As noted before, GSM mobile networks always transmit keypresses out of band between the handset and base station. The tone you hear is not what is transmitted. However, that is probably irrelevant here, as the mobile network will have generated in band tones, once the switch to a G.711 codec has been made.

Normal best practice with VoIP is to convert to out of band and the boundary of the VoIP system and only convert back to in band on leaving the VoIP system. E.g. a SIP phone would never generate a tone when a button is pressed, and any tone would only be generated at the destination phone. This is because missing frames can damage tones and many VoIP systems use, vocoder based, codecs, that cannot cope with pure tone pairs.

But for GSM Phone to Phone normal call , when the user presses any key , the recipient with the second GSM phone does NOT hear any DTMF tone. how come ?. As per what I understood , the DTMF should be heard once switch to a G.711 codec is made automatically.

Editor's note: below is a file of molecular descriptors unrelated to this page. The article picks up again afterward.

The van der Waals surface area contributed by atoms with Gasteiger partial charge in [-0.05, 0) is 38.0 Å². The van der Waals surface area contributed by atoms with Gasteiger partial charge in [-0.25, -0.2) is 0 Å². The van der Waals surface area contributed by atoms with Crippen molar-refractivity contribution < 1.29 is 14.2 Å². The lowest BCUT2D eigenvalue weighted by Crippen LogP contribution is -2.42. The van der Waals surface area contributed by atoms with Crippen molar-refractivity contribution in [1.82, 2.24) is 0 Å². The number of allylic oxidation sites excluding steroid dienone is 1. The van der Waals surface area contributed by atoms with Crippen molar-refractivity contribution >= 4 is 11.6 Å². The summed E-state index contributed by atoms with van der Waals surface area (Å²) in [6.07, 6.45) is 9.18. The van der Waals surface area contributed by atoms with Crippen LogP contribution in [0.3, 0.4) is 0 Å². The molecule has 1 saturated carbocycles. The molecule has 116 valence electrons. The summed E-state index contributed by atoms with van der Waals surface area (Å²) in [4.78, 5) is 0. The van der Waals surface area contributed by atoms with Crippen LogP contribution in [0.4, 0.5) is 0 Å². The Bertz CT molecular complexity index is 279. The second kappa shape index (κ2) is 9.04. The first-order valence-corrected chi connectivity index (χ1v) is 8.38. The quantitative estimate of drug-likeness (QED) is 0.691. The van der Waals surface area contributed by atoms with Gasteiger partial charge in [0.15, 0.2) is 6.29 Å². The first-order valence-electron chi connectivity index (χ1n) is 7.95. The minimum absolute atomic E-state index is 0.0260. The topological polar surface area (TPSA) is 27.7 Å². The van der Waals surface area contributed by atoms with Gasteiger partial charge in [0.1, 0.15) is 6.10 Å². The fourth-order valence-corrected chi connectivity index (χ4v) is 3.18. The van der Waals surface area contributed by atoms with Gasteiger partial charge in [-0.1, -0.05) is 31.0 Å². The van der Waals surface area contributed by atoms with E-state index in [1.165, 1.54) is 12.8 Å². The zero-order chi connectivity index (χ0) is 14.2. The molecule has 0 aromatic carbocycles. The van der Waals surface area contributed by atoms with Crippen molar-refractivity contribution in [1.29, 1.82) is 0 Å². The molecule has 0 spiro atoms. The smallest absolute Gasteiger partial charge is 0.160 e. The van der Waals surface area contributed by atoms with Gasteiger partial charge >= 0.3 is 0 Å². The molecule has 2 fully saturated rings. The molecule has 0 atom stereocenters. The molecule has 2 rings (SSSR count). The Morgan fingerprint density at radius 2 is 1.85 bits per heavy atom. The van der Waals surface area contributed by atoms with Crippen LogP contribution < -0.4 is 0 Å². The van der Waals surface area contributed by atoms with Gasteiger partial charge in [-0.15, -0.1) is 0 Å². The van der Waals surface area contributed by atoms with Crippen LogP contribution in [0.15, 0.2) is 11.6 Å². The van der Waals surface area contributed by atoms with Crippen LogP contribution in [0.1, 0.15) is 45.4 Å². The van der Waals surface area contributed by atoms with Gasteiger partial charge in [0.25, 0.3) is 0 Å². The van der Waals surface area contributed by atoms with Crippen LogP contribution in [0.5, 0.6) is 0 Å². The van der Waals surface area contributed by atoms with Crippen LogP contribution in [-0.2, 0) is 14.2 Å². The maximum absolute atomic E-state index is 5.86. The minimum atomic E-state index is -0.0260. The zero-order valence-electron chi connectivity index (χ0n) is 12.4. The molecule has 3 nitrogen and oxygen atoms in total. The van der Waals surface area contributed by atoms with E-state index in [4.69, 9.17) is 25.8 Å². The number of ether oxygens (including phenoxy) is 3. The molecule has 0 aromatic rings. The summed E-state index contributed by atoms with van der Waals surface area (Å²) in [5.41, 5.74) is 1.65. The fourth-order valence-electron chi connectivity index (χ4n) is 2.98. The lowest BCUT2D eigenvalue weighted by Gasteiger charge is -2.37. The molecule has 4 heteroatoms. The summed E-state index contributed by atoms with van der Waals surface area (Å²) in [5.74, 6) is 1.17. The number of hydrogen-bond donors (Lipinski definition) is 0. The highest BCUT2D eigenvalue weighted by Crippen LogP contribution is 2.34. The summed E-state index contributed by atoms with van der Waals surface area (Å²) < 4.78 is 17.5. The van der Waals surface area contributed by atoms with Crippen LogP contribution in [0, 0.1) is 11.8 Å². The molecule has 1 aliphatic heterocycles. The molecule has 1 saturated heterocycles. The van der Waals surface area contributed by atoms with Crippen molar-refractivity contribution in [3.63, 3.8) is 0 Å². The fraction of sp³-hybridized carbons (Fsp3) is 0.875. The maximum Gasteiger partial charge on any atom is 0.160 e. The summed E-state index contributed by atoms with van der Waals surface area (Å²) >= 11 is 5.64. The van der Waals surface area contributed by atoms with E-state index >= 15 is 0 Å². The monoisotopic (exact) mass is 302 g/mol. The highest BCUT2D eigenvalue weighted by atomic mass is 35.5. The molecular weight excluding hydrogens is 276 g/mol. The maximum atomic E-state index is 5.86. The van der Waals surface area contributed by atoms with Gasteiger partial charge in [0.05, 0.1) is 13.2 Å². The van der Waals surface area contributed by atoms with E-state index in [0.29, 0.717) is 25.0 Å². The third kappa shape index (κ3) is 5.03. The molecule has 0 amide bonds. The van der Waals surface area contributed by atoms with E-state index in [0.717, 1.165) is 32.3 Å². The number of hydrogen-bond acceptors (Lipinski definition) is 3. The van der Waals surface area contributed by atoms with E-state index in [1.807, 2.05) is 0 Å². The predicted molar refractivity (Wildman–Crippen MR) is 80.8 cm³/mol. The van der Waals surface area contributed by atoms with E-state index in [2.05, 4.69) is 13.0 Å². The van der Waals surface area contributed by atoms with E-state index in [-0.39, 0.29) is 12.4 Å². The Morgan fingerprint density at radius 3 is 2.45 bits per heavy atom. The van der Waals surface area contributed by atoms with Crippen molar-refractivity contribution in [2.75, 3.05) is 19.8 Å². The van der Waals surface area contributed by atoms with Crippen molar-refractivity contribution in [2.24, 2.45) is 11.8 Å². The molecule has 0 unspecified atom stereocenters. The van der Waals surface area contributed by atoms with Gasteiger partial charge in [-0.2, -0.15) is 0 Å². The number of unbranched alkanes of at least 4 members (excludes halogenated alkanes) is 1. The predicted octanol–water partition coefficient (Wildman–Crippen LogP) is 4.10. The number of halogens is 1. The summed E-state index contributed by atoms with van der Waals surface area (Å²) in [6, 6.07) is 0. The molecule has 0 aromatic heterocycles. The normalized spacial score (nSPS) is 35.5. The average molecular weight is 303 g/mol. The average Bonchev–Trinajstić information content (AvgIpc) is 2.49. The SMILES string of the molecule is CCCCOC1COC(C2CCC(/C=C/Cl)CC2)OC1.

NB. I am not speaking about SIP , or VoIP.

You are definitely doing something unusual, and of which it is unlikely that anyone on this forum has any experience. It is still not clear to me what your exact configuration is.

Dear David,

I just need to understand DTMF transfer through GSM network. eg for [color=#BF4080]GSM Phone to Phone normal call , when the user presses any key , the recipient with the second GSM phone does NOT hear any DTMF tone[/color]. how come ?. As per what I understood , the DTMF must heard , or it is transferred to the GSM phone as out of Band ?

Update :
[color=#4000BF]When I make a GSM phone call to Land line phone >> I can hear the DTMF tone.[/color]

Thanks so much for your continuous support. Really appreciated.

The GSM network will not be able to accurately send the tone to the destination phone inband, so the options are to try to force it through the codec anyway,which will not reproduce it accurately, or to covert it back to out of band. Just blanking it without sending it out of band seems pointless.